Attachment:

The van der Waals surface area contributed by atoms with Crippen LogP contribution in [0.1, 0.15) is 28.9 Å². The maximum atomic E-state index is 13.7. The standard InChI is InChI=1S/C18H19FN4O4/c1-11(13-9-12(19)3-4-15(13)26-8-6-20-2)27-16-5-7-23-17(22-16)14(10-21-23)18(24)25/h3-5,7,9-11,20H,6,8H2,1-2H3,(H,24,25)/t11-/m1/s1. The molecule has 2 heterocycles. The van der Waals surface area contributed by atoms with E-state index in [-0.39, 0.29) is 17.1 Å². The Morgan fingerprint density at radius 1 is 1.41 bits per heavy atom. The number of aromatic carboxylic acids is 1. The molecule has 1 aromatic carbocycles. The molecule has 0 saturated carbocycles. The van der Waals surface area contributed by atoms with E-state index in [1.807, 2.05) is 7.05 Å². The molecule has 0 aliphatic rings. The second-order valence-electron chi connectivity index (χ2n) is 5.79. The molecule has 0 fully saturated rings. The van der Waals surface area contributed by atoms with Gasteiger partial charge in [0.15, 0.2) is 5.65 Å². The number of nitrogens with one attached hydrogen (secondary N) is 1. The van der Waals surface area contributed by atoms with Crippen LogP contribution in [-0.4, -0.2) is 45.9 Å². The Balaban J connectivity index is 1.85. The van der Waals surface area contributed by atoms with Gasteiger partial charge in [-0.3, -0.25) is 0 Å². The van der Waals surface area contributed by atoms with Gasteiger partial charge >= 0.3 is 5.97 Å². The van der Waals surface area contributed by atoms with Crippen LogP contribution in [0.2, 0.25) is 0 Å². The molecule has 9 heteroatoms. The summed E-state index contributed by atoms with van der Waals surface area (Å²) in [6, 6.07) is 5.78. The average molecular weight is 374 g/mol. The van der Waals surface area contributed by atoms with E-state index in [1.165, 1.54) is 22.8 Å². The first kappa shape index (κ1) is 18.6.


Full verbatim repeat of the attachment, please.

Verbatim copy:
The van der Waals surface area contributed by atoms with Crippen LogP contribution in [0.1, 0.15) is 28.9 Å². The maximum atomic E-state index is 13.7. The standard InChI is InChI=1S/C18H19FN4O4/c1-11(13-9-12(19)3-4-15(13)26-8-6-20-2)27-16-5-7-23-17(22-16)14(10-21-23)18(24)25/h3-5,7,9-11,20H,6,8H2,1-2H3,(H,24,25)/t11-/m1/s1. The molecule has 2 heterocycles. The van der Waals surface area contributed by atoms with E-state index in [-0.39, 0.29) is 17.1 Å². The Morgan fingerprint density at radius 1 is 1.41 bits per heavy atom. The number of aromatic carboxylic acids is 1. The molecule has 1 aromatic carbocycles. The molecule has 0 saturated carbocycles. The van der Waals surface area contributed by atoms with E-state index in [1.807, 2.05) is 7.05 Å². The molecule has 0 aliphatic rings. The second-order valence-electron chi connectivity index (χ2n) is 5.79. The molecule has 0 fully saturated rings. The van der Waals surface area contributed by atoms with Gasteiger partial charge in [0.15, 0.2) is 5.65 Å². The number of nitrogens with one attached hydrogen (secondary N) is 1. The van der Waals surface area contributed by atoms with Crippen LogP contribution in [-0.4, -0.2) is 45.9 Å². The Balaban J connectivity index is 1.85. The van der Waals surface area contributed by atoms with Gasteiger partial charge in [-0.3, -0.25) is 0 Å². The van der Waals surface area contributed by atoms with Gasteiger partial charge >= 0.3 is 5.97 Å². The van der Waals surface area contributed by atoms with Crippen LogP contribution in [0.2, 0.25) is 0 Å². The molecule has 9 heteroatoms. The summed E-state index contributed by atoms with van der Waals surface area (Å²) in [6, 6.07) is 5.78. The average molecular weight is 374 g/mol. The van der Waals surface area contributed by atoms with E-state index in [1.165, 1.54) is 22.8 Å². The first kappa shape index (κ1) is 18.6.